(c) Rav Ashi answer Rav Sh'man, who asked from these two rulings on the previous Beraisa, which exempts someone who deafened or blinded a person by making a loud noise next to him - by drawing a distinction between animals (who become instinctively blinded and deafened by a loud blast next to their ear, and a human being, who is largely affected by the state of his nerves, over which he has control (Consequently, his going blind or deaf is basically his own fault).

(d) The Beraisa says that someone who causes his friend damage by giving him a shock is Patur according to Torah law, but Chayav by Rabbinical law.

(a) The Tana of a Beraisa says that if a master struck the eye or the tooth of his slave ...
1. ... and weakened their function - the slave goes free, provided he can no longer use the eye or the tooth.
2. ... which were already weak, blinding him or deafening him completely - the slave goes free, provided the eye and the tooth were still functioning before they were struck.
(b) Having taught ...
1. ... the former case, the Tana nevertheless found it necessary to add the latter - because we might otherwise have thought that, since the limb concerned was not fully functional to begin with, the Eved does not go free.
2. ... the latter case, the Tana nevertheless found it necessary to add the former - because we might otherwise have thought that, since he did not become completely blind, he does not go free.
1. The Tana Kama of another Beraisa says that if an Eved asked his master who was a doctor, to paint his eye or to scrape his tooth, and he ended up by blinding him or by pulling out his tooth completely - the Eved can laugh at the master and goes free.
2. Raban Shimon ben Gamliel learns from the Pasuk "ve'Chi Yakeh Ish es Ein Avdo ... ve'Shichasah" - that since the master did not intend to destroy the limb concerned, the Eved does not go free.
(b) The Rabbanan Darshen "ve'Shichasah" like Rebbi Eliezer, who explains - that if the master, placing his hand into his Shifchah's womb (to help her give birth) blinds her baby, the baby does not go free.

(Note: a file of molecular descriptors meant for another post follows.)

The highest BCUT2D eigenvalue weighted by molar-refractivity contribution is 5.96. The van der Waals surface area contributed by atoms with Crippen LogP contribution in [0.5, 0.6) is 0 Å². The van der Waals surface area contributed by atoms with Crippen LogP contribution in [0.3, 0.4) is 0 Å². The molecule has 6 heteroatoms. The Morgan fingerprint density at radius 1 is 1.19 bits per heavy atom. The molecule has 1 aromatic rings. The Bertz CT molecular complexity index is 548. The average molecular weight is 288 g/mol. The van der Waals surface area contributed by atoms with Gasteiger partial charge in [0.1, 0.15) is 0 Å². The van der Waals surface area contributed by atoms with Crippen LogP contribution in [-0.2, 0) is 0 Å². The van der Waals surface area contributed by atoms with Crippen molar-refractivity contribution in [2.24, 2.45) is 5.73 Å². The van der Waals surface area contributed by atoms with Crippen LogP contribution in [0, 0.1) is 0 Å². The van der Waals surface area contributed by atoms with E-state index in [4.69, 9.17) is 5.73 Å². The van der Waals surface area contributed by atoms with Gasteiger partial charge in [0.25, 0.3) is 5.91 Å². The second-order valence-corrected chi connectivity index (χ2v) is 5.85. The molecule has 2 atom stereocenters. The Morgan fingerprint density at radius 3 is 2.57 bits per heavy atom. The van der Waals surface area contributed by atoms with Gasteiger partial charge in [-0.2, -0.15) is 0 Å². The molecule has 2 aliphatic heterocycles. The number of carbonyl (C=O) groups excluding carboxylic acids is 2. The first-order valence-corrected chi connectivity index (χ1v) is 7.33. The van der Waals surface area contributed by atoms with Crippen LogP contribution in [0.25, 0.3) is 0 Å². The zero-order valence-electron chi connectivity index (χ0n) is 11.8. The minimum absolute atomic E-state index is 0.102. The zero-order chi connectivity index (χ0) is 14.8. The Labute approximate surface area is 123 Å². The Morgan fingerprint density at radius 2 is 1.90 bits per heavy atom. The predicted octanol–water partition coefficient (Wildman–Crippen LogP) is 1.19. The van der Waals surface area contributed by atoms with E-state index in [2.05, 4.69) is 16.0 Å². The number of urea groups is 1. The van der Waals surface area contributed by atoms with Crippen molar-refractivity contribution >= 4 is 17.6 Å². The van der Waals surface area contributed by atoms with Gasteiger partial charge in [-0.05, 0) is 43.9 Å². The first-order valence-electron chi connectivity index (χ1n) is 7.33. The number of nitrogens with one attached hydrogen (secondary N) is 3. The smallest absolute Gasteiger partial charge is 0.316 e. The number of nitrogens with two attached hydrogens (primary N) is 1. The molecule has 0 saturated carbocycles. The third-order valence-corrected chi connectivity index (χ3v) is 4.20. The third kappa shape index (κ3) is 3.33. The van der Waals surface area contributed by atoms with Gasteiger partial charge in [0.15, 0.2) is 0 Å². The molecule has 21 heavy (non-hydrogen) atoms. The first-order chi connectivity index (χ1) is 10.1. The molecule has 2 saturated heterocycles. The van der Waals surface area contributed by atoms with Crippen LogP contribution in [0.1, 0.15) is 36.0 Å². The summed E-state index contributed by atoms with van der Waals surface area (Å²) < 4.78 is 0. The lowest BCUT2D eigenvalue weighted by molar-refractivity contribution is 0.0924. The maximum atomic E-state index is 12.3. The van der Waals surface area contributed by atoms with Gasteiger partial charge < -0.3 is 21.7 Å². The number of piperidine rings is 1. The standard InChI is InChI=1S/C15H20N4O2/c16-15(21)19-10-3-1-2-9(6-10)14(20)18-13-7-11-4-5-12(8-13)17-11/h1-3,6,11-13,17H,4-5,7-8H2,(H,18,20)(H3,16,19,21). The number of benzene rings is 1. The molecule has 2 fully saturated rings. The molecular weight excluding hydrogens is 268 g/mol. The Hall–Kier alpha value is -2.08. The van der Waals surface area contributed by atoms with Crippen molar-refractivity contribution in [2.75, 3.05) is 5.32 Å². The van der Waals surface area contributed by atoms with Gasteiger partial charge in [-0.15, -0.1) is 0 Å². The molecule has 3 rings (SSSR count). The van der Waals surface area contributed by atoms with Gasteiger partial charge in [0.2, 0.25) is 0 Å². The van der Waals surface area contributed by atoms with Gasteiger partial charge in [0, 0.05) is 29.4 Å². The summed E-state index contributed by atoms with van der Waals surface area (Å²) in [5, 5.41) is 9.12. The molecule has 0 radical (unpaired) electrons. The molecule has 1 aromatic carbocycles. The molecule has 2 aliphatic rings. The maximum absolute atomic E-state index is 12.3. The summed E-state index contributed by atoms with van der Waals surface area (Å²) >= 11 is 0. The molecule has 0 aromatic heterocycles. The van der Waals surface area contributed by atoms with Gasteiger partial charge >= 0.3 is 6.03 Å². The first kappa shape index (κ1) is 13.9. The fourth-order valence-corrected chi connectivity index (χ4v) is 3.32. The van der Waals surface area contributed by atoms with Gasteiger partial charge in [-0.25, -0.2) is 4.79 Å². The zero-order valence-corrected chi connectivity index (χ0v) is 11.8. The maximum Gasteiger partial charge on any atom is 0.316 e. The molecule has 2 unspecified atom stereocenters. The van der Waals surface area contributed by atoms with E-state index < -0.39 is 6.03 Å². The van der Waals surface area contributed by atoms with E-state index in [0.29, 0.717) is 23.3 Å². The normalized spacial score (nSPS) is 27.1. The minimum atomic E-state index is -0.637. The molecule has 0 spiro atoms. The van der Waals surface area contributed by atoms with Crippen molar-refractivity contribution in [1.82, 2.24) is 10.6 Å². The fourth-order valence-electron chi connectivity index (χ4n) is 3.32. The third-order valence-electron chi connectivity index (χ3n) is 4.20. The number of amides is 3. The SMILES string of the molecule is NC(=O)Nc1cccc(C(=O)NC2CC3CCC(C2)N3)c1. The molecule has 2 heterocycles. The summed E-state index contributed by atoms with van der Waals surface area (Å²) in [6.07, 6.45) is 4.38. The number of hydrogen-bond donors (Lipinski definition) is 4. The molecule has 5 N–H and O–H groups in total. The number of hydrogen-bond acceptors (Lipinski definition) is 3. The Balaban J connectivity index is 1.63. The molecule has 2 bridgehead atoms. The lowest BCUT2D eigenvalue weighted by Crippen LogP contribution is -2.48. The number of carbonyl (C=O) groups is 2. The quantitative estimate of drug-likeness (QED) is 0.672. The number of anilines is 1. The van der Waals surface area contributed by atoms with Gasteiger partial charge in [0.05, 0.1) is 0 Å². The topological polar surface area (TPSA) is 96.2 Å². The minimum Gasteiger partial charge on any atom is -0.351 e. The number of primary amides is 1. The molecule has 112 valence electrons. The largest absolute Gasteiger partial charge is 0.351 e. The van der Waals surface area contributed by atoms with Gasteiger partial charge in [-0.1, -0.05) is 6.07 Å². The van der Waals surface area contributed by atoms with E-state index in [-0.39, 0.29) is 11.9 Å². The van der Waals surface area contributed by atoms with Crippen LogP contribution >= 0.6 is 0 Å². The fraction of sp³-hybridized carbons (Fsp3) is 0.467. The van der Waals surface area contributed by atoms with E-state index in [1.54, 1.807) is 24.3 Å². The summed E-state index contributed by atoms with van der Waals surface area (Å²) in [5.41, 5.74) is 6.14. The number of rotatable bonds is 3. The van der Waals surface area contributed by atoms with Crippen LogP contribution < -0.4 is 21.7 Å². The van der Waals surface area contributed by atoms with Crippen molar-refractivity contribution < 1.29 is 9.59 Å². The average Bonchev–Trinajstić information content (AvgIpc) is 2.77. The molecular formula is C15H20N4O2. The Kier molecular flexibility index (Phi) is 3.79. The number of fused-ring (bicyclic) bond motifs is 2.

(c) The Rabbanan concede in this case that the Shifchah does not go free - because he did not mean to touch the limb that he wounded at all (and is therefore a case of 'Mis'asek'), whereas in the previous case, where he intended to cure the limb concerned, it is included in "ve'Shichasah, and the Eved goes free.

(d) Raban Shimon ben Gamliel learns the two cases from "Shiches" "Shichasah" (giving us two D'rashos from the same word). The Rabbanan do not consider this to be two D'rashos.

(a) Rav Sheishes rules that if the master removed his slave blind eye from its socket, he goes free - because he has now turned the Eved into a Mechusar Eiver (missing a limb).

(b) We prove this from a Mishnah in Temurah. The Tana learns from the Pasuk ...

1. ... "li'Retzonchem Tamim Zachar ba'Bakar ba'Kesavim u'va'Izim" - 'Tamus and Zachrus bi'Veheimah, ve'Ein Tamus ve'Zachrus be'Of' (a bird never needs to be without blemish and never needs to be a male).
2. ... "ve'Im *min* ha'Of Korbano" - that only some birds are eligible to be brought as Korbanos, but not all birds (to preclude birds with a missing limb).
(c) Rebbi Chiya bar Ashi Amar Rav permits an Eved whose master severed his extra (sixth) finger. Rav Huna qualifies this ruling - restricting it to when the finger is in line with the other fingers (otherwise, it would not be any different than a growth on the hand, for which an Eved would certainly not go free).
Next daf


For further information on
subscriptions, archives and sponsorships,
contact Kollel Iyun Hadaf,